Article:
even for today. It is the same question that was in the
nineteenth century: verstehen versus erklren .10 In this
process the work of Dilthey, Gadamer and indirectly
that of Heidegger can be considered as an answer to
the question of legitimacy. One of the direct aims of
Diltheys work was to establish an epistemological base
for human sciences (Geisteswissenschaften) by working
out the critique of historical reason. In Gadamers
thought hermeneutics appears being universalized in

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about the history of hermeneutics in his youth, in


which he proclaimed that hermeneutics was in fact created a century earlier in the wake of Luthers principle
of the sola scriptura.11 We refer to Dilthey as a
hermeneutical thinker from around 1910 when he published his famous book, titled: The Formation of the
Historical World in the Human Sciences. In this work
the concept of hermeneutics became central, but what
is essential from our perspective is the term of lived
language and thus serves as a solution for the problem

experience (Erlebnis)12. According to Gadamer, before

of validity. Additionally, Ricouer, analyzing the

his contribution this term had not got conceptual func-

relation between text and act contribute to deepen the

tion (begriffliche Funktion13) and hadnt been in the

affinity between hermeneutics and anthropology.

everyday usage either. Diltheys basic thesis is what


we can call the principle of phenomenality: everything

11 Grondin 2002: 19
12 It is a difficulty in translation:
Erfahrung and Erlebnis are both
often translated by experience but
regarding different connotation of it.
13 Gadamer 1990: 67
14 Dilthey 1976: 161

Summarizing the above, the anthropological and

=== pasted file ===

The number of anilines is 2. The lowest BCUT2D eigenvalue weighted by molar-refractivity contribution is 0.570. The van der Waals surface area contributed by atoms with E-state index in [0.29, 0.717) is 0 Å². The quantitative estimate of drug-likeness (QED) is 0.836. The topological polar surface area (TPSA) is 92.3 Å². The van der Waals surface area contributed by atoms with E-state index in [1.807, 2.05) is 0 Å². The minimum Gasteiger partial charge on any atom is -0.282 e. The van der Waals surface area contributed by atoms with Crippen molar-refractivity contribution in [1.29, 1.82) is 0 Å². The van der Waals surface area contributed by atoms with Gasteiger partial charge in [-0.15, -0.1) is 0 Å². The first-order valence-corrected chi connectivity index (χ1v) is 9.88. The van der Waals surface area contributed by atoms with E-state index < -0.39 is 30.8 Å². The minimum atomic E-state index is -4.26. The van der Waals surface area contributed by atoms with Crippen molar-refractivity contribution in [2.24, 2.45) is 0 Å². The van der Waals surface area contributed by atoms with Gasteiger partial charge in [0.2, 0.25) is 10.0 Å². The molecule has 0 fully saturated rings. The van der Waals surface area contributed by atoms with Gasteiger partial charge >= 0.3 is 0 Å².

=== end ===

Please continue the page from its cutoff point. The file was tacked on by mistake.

that is exists for me is falling under the condition that

hermeneutical implications of the experience of

it is a fact of my consciousness. Any subject, any exis-

strangeness and the problem of legitimacy are the two

tence exists exclusively for some consciousness or in

critical points where we can recognize the immanent

some consciousness. In defining the fact of conscious-

necessity for these fields of study to meet.

ness Dilthey breaks with empiricism and is getting to


focus on the lived experience, so he concludes to the
principle of lived experience. Everything which appears

The stages how the hermeneutical


phenomenon has revealed itself

for us is given only in the presence so reality only


exists for us in the facts of consciousness given by
inner experience.14 So for him the ultimate basis, the
unit of consciousness is not the unit of sensation, but a

In the following paragraphs I am going to propound

unit of conscience which is originated in the process of

briefly the chapters in the history of hermeneutics

experiencing life so he named it lived experience.

which has really close connection to the anthropologi-

Dilthey defined an experience as the smallest unit of

cal theory making and to interpretive theory itself. I

presence in the flow of time with unitary meaning.

will concentrate on the four mentioned philosopher

Therefore the life is objectivating in such unit of con-

who I believe had a great impact on Geertzs concept.

science and thus, every understanding is a proper

During this presentation I will describe only the basic

apprehension of these units, which means turning

and significant concepts of these thinkers which are

them back to the spiritual liveliness from which they